As the daughter of immigrant parents, I have always felt a void in my life because of the inability to know my grandparents. Half of them are gone, and the rest are separated by distance and language barrier. Usually it doesn't affect me, but then I read posts like this and realize what I'm missing out on

    Thank you for all the time you put into this! Can't wait to read more.

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  44. What a beautiful, funny and touching post. Thank you for writing and sharing it .

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  45. Recently lost my 92 year old mother - this piece brought back such memories. Indeed mom had a long life and this sounds so familiar; but now so far away. Wish I could have talked my mom into letting me document her at work in her kitchen, she was an artist! But she'll make it into my writings some time.You've inspired me.

    Thanks,
    J.

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  46. i just read this post again. love it so much - so many emotions!! xo

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  47. I loved every bit of this -- your description of your grandmother and her agility in a space many couldn't deal with -- and your own admission of being polar opposites is classic, as is your realization of her in earlier years. Absolutely fabulous writing.

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  48. I like how you say that these cookies are an extension of your grandma, and by proxy, you. I feel that way when I cook my now deceased grandma's recipes. It makes me feel like she's still with me.

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  49. Beautiful. I wish my grandmother was still here so I could cook and bake with her. She would have been 97 this year. I named my 2 year old daughter, Josephine, after her and I hope she will enjoy being in the kitchen with me soon.

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  50. Thank you for helping me see the other side. My MIL had little eccentricities in the kitchen that worried me and made me wonder if I would be able to leave the house after a visit without harboring some kind of food borne-illness. She rinsed out the plastic wrap that covered ground beef trays from the grocery store, as well as the styro trays themselves. She then left them to dry on the counter, all ready for reuse. She stored food at room temp. that definitely should have been refrigerated. She also kept brewed coffee on the counter for days, reheating it in the microwave by the cupful as needed. But she also made the best raisin-filled cookies that brought tears to the eyes of my husband every time we visited her. Her bread and butter pickles were to die for. But she made wonderful meals for my husband and I when we visited using one or two battered pots and pans that made me embarrassed to own the "batterie de cuisine" that I have collected over the years. She grew up dirt poor and had a lot of hardship and, I guess, never forgot those days although she and my FIL managed to save enough money to keep them well-cared for in their old age, never a burden to their children. An awesome lady. Thanks for writing this.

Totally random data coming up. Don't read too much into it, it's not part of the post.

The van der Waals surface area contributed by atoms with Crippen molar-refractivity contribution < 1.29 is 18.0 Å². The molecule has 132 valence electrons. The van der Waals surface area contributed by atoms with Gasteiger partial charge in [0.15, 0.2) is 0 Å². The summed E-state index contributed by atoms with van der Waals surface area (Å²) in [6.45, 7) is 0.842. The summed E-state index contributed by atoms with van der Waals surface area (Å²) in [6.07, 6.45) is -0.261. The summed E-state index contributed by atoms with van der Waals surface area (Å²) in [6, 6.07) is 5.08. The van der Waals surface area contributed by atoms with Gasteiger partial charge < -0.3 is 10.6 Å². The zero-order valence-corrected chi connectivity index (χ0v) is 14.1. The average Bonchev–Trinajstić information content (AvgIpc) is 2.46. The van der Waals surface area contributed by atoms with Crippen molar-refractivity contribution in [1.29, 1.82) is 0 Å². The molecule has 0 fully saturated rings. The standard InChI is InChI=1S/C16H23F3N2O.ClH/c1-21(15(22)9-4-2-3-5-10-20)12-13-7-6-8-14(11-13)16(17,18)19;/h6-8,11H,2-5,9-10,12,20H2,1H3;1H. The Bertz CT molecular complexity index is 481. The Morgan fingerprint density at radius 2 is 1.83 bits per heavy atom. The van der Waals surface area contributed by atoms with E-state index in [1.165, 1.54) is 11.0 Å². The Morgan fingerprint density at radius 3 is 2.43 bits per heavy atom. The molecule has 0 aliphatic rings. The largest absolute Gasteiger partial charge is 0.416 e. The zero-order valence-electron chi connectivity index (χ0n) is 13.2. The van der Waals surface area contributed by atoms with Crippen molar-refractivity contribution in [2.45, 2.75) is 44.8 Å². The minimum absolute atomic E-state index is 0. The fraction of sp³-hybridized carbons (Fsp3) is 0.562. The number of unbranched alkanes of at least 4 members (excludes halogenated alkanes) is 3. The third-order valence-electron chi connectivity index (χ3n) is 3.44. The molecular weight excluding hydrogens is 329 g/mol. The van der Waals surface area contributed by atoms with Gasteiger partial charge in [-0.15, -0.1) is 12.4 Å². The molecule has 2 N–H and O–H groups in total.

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  51. Congrats on your Saveur win for this fantastic post!

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  52. Sorry, but I couldn't get past the description of your grandma's kitchen. I hope it worked out well on your Christmas visit. I think someone should take charge and relieve grandma of the hazardous mess she's hoarding. Seriously.

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  53. Thanks for a great story! I have lived and cooked with my grandma...GREAT memories. We still toast to her when we get together and bake! and she's been gone for not quite 30 years! thankGod she wasn't hoarding in the kitchen, just the attic!!